arts

How do you teach performing arts when there are no performances? This school is learning

PHOENIX — For Monica Sauer Anthony, adapting to the challenge of a virtual classroom started with a reenvisioning of what it even means to teach at a performing arts school.

A choir can’t really rehearse in a virtual classroom much less give a live performance.

Neither can an orchestra.

There’s too much digital delay involved in streaming to get everybody synced up.

When Gov. Doug Ducey ordered Arizona schools to close in March because of the pandemic, Sauer Anthony was teaching Music History and Culture, and Beginning Woodwinds, Flute and Oboe Studies at Arizona School for the Arts in downtown Phoenix.

As ASA began to make the switch to online learning, Sauer Anthony, who’s since become arts director and vice principal of student services, said the faculty was trying to maintain as much of a sense of normalcy as it could.

Teachers changed their focus

They did some virtual

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We need to fight systemic inequalities in the arts to create a diverse talent pool

Arts need to be invested in all over Britain – not just London (Getty Images)
Arts need to be invested in all over Britain – not just London (Getty Images)

At the beginning of 2020, Arts Council England set out bold new plans with the potential to kickstart a radical shift in the cultural fabric of our country. 

The ten year strategy focused on creativity and diversity and heralded a welcome shift from lofty “great art” language. It emphasised “everyday creativity” and moved away from elitist views of arts and culture, which made the arts inaccessible for so many – especially young people.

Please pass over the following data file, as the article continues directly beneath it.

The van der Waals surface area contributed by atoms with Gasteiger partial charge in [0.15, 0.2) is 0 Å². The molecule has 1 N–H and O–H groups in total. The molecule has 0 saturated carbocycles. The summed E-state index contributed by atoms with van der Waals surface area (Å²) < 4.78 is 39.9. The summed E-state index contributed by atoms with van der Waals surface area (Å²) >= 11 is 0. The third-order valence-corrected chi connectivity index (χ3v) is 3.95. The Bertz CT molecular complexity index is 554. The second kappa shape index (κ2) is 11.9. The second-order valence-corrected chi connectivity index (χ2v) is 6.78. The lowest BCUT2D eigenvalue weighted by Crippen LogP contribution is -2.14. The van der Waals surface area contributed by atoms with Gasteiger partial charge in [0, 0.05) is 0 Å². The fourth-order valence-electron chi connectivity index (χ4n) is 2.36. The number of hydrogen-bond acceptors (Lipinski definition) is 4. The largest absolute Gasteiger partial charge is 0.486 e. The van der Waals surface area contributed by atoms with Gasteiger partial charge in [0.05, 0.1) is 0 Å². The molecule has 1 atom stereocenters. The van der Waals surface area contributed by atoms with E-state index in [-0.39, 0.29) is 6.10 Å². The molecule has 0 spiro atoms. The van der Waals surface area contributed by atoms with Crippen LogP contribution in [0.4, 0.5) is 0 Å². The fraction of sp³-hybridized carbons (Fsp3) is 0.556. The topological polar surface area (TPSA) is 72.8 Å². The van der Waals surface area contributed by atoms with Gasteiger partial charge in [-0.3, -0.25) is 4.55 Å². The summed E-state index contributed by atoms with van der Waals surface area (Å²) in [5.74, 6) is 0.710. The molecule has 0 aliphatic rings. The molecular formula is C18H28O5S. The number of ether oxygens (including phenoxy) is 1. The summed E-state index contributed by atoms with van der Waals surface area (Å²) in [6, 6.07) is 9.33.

However, arts, culture and youth services have taken a real hit, with a decade of funding cuts and the impact of Covid-19, meaning many organisations face threat of closure. 

This cannot happen – arts and culture are the soul of our communities and central to our lives, improving wellbeing and connecting people. We know that music-making, as an

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COVID-19 is taking a ‘frightening’ toll on Miami-Dade’s arts and culture groups

For the Frost Museum of Science, the first of Miami-Dade’s major cultural institutions to reopen in the face of the coronavirus pandemic, a salvaged summer season was supposed to be something of a grace note in a lost year. It didn’t quite work out that way.

When the museum opened in June, administrators were hoping to recapture enough summer traffic, usually the highest of the year, to steady its capsizing finances. But a resurgence of infections in July and August, strict capacity limits and many families’ continued reluctance to risk exposure — even with well-publicized safety protocols — kept ticket sales at just a quarter of the level of the summer before, CEO Frank Steslow said.

Now, if Congress fails to approve a second hefty federal bailout along the lines of the multi-billion aid program that helped the Frost ride out three months of total closure, Steslow said, the

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We need all hands on deck to save America’s arts and culture economy

The outdoor stages are silent. There are no art fairs or gallery walks, no concerts in the parks. The COVID-19 pandemic has decimated arts and culture in America, wiping out as many as half of all jobs for performing artists and musicians, and nearly a third of jobs for all those who work in the creative economy broadly spanning arts, music, theater, design, entertainment and media, according a study we did for the Brookings Institution.

Between April and the end of July, some 2.7 million jobs and $150 billion in revenues were lost. As the crisis took hold this spring, the average income of American artists and creatives plummeted to just about $14,000 a year.

While Broadway’s darkened marquees stand as the most prominent symbol of the crisis, the damage is being felt across the nation. Atlanta, Nashville, New Orleans, Austin, Orlando, Las Vegas and Miami lost an even

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